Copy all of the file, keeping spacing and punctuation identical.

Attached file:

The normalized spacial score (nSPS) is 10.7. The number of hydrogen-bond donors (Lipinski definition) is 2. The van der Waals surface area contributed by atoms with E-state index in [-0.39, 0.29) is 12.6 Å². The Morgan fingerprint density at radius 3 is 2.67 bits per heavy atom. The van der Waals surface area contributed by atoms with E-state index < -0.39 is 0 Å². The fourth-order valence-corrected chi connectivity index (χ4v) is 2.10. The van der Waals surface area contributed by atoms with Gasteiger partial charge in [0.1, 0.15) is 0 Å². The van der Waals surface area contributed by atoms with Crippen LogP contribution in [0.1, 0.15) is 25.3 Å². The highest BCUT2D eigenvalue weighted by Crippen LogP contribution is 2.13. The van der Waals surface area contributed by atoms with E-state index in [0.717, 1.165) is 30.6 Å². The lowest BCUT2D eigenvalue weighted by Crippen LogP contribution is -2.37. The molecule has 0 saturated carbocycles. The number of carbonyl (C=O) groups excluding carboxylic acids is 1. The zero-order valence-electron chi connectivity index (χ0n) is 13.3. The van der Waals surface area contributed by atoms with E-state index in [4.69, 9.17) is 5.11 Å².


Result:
The normalized spacial score (nSPS) is 10.7. The number of hydrogen-bond donors (Lipinski definition) is 2. The van der Waals surface area contributed by atoms with E-state index in [-0.39, 0.29) is 12.6 Å². The Morgan fingerprint density at radius 3 is 2.67 bits per heavy atom. The van der Waals surface area contributed by atoms with E-state index < -0.39 is 0 Å². The fourth-order valence-corrected chi connectivity index (χ4v) is 2.10. The van der Waals surface area contributed by atoms with Gasteiger partial charge in [0.1, 0.15) is 0 Å². The van der Waals surface area contributed by atoms with Crippen LogP contribution in [0.1, 0.15) is 25.3 Å². The highest BCUT2D eigenvalue weighted by Crippen LogP contribution is 2.13. The van der Waals surface area contributed by atoms with E-state index in [0.717, 1.165) is 30.6 Å². The lowest BCUT2D eigenvalue weighted by Crippen LogP contribution is -2.37. The molecule has 0 saturated carbocycles. The number of carbonyl (C=O) groups excluding carboxylic acids is 1. The zero-order valence-electron chi connectivity index (χ0n) is 13.3. The van der Waals surface area contributed by atoms with E-state index in [4.69, 9.17) is 5.11 Å².